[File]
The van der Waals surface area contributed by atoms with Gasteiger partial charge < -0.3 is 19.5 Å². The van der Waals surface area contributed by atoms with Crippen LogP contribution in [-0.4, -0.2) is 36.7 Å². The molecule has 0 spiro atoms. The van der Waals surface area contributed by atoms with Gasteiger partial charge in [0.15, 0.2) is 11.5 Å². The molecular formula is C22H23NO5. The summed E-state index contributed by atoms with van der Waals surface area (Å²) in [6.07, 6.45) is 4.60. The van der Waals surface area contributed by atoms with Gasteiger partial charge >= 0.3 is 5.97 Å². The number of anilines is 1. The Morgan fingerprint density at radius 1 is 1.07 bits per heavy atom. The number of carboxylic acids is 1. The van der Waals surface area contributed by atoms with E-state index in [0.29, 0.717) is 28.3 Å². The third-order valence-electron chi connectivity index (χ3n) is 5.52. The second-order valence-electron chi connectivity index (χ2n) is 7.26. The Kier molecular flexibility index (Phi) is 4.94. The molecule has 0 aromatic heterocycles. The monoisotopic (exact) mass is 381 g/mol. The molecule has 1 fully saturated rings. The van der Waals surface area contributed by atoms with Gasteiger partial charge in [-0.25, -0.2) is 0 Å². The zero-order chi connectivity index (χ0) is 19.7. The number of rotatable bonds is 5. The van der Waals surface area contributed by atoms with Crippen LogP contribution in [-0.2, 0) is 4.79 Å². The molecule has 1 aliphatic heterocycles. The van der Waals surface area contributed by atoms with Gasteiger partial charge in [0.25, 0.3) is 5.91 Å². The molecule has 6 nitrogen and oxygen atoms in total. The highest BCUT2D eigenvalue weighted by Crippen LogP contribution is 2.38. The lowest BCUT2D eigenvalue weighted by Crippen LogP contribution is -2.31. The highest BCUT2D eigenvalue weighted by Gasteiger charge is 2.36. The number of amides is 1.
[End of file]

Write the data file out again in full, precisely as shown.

The van der Waals surface area contributed by atoms with Gasteiger partial charge < -0.3 is 19.5 Å². The van der Waals surface area contributed by atoms with Crippen LogP contribution in [-0.4, -0.2) is 36.7 Å². The molecule has 0 spiro atoms. The van der Waals surface area contributed by atoms with Gasteiger partial charge in [0.15, 0.2) is 11.5 Å². The molecular formula is C22H23NO5. The summed E-state index contributed by atoms with van der Waals surface area (Å²) in [6.07, 6.45) is 4.60. The van der Waals surface area contributed by atoms with Gasteiger partial charge >= 0.3 is 5.97 Å². The number of anilines is 1. The Morgan fingerprint density at radius 1 is 1.07 bits per heavy atom. The number of carboxylic acids is 1. The van der Waals surface area contributed by atoms with E-state index in [0.29, 0.717) is 28.3 Å². The third-order valence-electron chi connectivity index (χ3n) is 5.52. The second-order valence-electron chi connectivity index (χ2n) is 7.26. The Kier molecular flexibility index (Phi) is 4.94. The molecule has 0 aromatic heterocycles. The monoisotopic (exact) mass is 381 g/mol. The molecule has 1 fully saturated rings. The van der Waals surface area contributed by atoms with Gasteiger partial charge in [-0.25, -0.2) is 0 Å². The zero-order chi connectivity index (χ0) is 19.7. The number of rotatable bonds is 5. The van der Waals surface area contributed by atoms with Crippen LogP contribution in [-0.2, 0) is 4.79 Å². The molecule has 1 aliphatic heterocycles. The van der Waals surface area contributed by atoms with Gasteiger partial charge in [0.25, 0.3) is 5.91 Å². The molecule has 6 nitrogen and oxygen atoms in total. The highest BCUT2D eigenvalue weighted by Crippen LogP contribution is 2.38. The lowest BCUT2D eigenvalue weighted by Crippen LogP contribution is -2.31. The highest BCUT2D eigenvalue weighted by Gasteiger charge is 2.36. The number of amides is 1.